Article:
Tuck the cover back into place. Our seat is once again tidy and ready for use. The cover on our model seat is like a shower cap so getting it back on didn’t present much of a challenge.
Here’s a car seat that has a cover with a giant zipper around it. This zipper allows for easy removal to wash the cover but also to access the belt path. Just zip, zip, zip, and the seat pan is exposed.
Attach the lower anchor connectors to the lower anchors in the vehicle, then pull enough slack from the lower anchor webbing so that it extends up into the seat pan. Pull the webbing from inside the seat pan while pressing down on the seat shell to remove the slack from the webbing.
Once the installation is complete and the seat moves less than an inch at the belt path, replace the cover. In this seat’s case, the cover zips back on and the seat looks nice and tidy again.
Vehicle Seat Belt
The same concept applies to forward facing installations. Once again, we’ll be pulling the cover down to expose the belt path.
This picture sort of looks like I’m pulling on the harness but I’m not. I’m pulling on the shoulder portion of the vehicle seat belt while shoving the seat’s shell directly back and into the vehicle seat. This removes the slack from the seat belt.
Once the belt is as short as I can get it to be, it’s time to lock the belt. Hold the now-very-short-and-secure seat belt in place from inside the seat’s shell with one hand, then use the other hand to pull the remaining slack from the seat belt on the outside of the seat’s shell until the belt starts to click. Feed the seat belt back into the vehicle until no slack remains. It’s highly likely you may need to remove that final bit of slack from the locked seat belt by pulling on the belt from outside the vehicle.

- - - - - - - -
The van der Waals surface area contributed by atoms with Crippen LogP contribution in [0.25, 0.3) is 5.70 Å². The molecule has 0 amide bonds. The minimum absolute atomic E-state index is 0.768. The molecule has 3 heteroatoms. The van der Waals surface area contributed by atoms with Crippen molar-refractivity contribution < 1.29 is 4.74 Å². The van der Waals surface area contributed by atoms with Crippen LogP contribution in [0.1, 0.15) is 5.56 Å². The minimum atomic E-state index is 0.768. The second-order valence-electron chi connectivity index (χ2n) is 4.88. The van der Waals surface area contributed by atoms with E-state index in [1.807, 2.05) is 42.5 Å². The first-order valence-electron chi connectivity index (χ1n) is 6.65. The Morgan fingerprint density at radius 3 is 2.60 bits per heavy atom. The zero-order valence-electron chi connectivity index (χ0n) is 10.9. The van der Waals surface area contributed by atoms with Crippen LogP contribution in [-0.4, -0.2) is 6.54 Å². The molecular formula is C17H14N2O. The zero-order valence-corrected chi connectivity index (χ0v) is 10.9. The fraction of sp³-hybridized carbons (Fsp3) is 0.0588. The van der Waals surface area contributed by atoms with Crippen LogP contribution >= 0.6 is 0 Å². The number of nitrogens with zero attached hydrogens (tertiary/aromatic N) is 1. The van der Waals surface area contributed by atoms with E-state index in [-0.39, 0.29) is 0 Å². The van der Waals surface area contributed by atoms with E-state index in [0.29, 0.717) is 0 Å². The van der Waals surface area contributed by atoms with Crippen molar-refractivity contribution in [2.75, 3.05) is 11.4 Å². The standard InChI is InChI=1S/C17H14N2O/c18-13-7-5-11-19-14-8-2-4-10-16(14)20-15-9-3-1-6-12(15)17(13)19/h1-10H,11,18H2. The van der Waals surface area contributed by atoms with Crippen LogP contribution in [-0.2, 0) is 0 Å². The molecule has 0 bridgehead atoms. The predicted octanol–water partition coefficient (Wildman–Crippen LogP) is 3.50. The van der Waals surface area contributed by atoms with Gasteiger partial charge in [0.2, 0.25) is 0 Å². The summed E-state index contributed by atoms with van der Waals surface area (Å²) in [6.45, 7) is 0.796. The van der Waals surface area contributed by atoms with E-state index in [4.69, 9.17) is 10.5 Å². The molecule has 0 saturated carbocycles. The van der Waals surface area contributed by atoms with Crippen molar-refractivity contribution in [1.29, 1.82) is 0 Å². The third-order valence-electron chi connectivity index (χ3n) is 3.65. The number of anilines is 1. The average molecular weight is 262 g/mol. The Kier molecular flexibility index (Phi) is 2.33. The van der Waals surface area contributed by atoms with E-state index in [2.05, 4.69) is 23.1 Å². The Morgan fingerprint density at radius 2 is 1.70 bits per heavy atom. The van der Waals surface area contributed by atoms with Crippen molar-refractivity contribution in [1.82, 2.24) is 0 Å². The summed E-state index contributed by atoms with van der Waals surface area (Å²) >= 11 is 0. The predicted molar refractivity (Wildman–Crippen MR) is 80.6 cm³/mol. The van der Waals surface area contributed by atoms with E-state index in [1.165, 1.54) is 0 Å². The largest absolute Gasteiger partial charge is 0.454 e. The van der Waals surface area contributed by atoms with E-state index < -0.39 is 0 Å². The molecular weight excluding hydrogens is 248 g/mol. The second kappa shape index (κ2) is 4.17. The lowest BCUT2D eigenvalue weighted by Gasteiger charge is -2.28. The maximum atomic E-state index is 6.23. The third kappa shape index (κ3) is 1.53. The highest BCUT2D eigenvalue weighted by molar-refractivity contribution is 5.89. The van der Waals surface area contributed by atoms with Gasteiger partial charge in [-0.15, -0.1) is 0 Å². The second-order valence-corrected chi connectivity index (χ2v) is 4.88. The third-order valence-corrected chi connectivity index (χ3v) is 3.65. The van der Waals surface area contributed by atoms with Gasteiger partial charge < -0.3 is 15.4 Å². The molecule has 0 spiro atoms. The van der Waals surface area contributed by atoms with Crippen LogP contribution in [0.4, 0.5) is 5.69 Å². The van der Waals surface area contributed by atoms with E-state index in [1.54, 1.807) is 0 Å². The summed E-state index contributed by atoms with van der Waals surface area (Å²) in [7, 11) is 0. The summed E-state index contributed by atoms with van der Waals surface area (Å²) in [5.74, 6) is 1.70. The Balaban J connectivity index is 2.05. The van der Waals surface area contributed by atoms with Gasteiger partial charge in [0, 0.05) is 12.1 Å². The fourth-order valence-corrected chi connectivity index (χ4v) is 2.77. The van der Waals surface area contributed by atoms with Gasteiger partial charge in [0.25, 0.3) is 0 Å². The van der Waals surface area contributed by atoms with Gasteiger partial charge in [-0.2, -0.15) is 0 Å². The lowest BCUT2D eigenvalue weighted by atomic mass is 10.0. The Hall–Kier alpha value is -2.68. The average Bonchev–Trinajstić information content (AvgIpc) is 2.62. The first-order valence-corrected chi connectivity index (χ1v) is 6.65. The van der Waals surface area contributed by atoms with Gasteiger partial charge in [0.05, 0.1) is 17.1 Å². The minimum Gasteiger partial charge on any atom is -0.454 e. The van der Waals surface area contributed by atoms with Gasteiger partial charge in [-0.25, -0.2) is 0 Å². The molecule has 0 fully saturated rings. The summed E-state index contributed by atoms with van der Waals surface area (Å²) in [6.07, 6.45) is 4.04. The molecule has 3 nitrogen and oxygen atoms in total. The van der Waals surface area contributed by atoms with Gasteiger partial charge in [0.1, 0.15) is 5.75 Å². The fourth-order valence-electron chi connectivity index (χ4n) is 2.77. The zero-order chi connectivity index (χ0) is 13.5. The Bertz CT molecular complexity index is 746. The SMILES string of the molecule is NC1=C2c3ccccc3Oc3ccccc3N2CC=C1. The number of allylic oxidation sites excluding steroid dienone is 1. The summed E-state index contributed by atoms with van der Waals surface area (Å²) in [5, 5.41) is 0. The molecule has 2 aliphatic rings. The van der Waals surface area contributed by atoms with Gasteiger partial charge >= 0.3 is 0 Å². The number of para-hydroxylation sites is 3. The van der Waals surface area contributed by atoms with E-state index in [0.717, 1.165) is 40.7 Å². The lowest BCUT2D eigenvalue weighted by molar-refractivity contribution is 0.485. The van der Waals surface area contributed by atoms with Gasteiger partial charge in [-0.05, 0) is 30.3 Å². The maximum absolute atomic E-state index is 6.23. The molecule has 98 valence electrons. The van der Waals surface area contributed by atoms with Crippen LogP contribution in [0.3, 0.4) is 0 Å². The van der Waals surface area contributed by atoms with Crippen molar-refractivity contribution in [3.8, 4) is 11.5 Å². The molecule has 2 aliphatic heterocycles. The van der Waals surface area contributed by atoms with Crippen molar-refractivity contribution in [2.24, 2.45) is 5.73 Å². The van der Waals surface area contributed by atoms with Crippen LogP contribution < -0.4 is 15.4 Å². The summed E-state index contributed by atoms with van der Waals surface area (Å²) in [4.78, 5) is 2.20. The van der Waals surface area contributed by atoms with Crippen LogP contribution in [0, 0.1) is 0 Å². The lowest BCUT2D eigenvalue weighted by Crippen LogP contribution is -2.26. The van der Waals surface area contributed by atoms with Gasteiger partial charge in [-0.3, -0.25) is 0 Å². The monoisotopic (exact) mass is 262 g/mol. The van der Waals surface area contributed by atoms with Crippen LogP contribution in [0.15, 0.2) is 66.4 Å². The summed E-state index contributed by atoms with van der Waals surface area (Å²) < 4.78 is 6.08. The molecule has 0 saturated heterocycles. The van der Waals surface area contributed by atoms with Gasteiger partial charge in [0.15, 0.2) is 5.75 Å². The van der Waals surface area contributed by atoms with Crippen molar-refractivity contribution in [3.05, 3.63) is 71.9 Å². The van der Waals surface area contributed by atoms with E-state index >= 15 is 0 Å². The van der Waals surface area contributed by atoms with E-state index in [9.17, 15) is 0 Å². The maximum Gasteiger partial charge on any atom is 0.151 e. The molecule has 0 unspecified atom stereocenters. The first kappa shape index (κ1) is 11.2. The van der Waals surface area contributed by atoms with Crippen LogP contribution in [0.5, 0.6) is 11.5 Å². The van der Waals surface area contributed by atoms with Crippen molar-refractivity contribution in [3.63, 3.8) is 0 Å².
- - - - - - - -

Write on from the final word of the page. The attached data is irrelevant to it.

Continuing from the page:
Once all of the slack is removed from the seat belt, put the cover back into place, secure the top tether, and your kiddo is ready to ride!
We’ll demonstrate this process in forward facing mode with the lower anchors using our same seat with the zip cover.
Take the top tether and place it inside the seating area so it’s accessible for the final step in this process.
In addition to the portion of the cover that zips off, this seat has some strategically placed snaps that make accessing the forward facing belt path a snap!
Here’s how that works: first, move the lower anchors into the forward facing belt path. Then unsnap the cover and tuck the flap into the front of the headrest. The forward facing belt path will be nice and open.
Connect the lower anchor connector to the lower anchor in the vehicle and pull a bit of slack from the webbing on the outside of the seat. This will create enough slack to move the webbing into the seat’s shell.
Once the tail end of the webbing is moved into the seat’s shell, push the seat itself back into the vehicle seat while pulling the webbing tight.
There’s more room to work than this picture would make it appear. Once all of the slack is removed from the webbing, the seat doesn’t move more than an inch in any direction, and the top tether is secured, your seat is ready to ride.